If you thought 2020 was bad, wait until you hear about 1918.
Still in the throes of World War I, a global conflict the likes of which had never been seen, a myste-rious new respiratory illness silently but steadily travelled through barracks. But while soldiers on the front lines and in training camps were the strain’s first victims, they were nowhere near its last.
Influenza was a skilled killer. It felled 14,000 Kentuckians, 675,000 Americans and 50 million peo-ple worldwide before it ran its course, according to the University of Kentucky’s 1918: Over Here exhibit, curated by UK librarians Carol Street and Jennifer Hootman.
The first known case appeared in March in Kansas at Fort Riley, where soldiers were training. Con-trary to popular belief, this disease likely did not originate in Spain, as the “Spanish influenza” nickname would have people believe. Wherever the actual origin, the strain was mostly contained within training camps and prisons until the end of America’s involvement in WWI in November 1918, when soldiers came home to huge celebratory events where influenza was disseminated.
But there were “superspreader” events before then – one of the most infamous in Philadelphia in September 1918. Despite calls from doctors and health experts to call the event off, the city held a massive “Liberty Loan March” to raise money for the war effort, according to a history.com article. 12,000 Philadelphians died from the flu in the following four weeks.
Gov. Andy Beshear alluded to Philadelphia’s mistake in some of his COVID-19 updates, instructing Kentuckians to be like St. Louis, which cancelled their 1918 parade, not Philadelphia. Hootman said that this contrast between pandemic approaches by different localities was one striking paral-lel between the two pandemics she has noticed.
Kentucky’s first case of the flu appeared mid-September at Camp Zachary Taylor, near Louisville, said UK Special Collections librarian Terry Birdwhistell. As the troops travelled along the Louisville and Nashville Railroad, they briefly stopped at Bowling Green, spreading the disease in the process. By November, the state had 8,000 cases. By mid-December, the health department was so over-whelmed they asked Surgeon General Rupert Blue to have the U.S. Public Health Service take over all other administration of health work business until the pandemic was over.
Louisville was hit hardest. Within a week of the first reported contraction, there were 1,000 influ-enza cases. Approximately 180 people died from the flu during both the second and third weeks after the initial case.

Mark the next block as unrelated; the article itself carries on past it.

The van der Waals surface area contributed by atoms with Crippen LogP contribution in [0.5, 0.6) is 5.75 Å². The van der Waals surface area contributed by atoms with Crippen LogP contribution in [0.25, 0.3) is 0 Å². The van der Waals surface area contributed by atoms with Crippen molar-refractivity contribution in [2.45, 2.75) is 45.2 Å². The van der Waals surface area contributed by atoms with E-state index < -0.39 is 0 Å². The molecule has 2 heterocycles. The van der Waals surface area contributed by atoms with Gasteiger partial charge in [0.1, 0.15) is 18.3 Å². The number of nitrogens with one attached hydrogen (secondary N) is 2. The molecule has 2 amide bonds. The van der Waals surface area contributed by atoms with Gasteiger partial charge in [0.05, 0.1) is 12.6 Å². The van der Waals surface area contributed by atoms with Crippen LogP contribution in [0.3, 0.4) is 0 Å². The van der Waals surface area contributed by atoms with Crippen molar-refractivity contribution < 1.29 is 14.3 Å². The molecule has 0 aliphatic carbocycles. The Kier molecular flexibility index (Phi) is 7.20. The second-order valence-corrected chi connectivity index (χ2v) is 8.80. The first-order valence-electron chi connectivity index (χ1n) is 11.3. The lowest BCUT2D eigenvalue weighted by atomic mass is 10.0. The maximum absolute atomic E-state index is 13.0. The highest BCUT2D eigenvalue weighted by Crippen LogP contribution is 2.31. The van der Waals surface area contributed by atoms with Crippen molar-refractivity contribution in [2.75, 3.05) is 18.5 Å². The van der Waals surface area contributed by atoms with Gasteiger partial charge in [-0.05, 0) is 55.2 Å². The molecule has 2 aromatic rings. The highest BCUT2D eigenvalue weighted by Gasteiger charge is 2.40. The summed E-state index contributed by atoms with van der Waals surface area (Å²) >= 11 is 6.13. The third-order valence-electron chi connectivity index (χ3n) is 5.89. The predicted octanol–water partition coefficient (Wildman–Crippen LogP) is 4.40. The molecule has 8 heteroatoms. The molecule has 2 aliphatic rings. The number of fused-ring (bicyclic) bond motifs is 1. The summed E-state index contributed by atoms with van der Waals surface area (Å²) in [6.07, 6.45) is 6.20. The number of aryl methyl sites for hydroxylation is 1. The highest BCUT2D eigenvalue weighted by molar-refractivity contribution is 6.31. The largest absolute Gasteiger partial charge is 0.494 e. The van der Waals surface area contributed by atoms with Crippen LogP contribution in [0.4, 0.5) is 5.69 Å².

The Kentucky State Board of Health announced an order to close “all places of amusement, schools, churches and other places of assembly” on Oct. 6, along with a travel ban, according to a Courier-Journal article.
Lexington, a more rural community at the time, staved off influenza a little longer. The city experi-enced its first influenza casualties on Oct. 10; William Wade, 47, and Francis Arnet, 14, according to the Lexington Herald-Leader. Just one day later, UK president Frank McVey announced that the university would close for a month, and the Buell Armory would transition to a makeshift hospital for students run by the American Red Cross.
Influenza had entered UK’s campus through the Students’ Army Training Corps’ (SATC) ranks, a group of about 400 men who prepared to fight for the war effort in Buell Armory. Throughout their train-ing, 170 members fell ill and five died from the flu, including sophomore Private Harry K. Smith of Louisville and freshman Private G. Lloyd Haydon of Springfield, Ky.
Preceding the October campus closing, two functions contributed to the spread—an Oct. 1 natural-ization ceremony, where 1,100 men were inducted into the U.S. Army and Navy, and an Oct. 5. circus-themed party hosted by the Philosophian Society in Patterson Hall for female students. However, after the quarantine order, students mostly avoided future gatherings, likely due to a real fear that getting sick might actually kill them.
“We have so many ways to treat this disease. And even then, we’ve seen over half a million deaths nationwide,” Birdwhistell said. “When you got sick, back then the treatment was really much dif-ferent than you would have today.”
Among the 1,200 students enrolled at UK in 1918, 403 contracted influenza and eight died. It could have been much worse, Birdwhistell said. UK’s death rate was lower than the state as a whole, making them a model for other communities to follow.
“I think one of the parallels is that it took leadership from the university to make sure that we got through the (pandemic) in 1918 and also the one now,” Birdwhistell said. “Not unlike now, it took a community effort, you know, everybody pulling in the same direction.”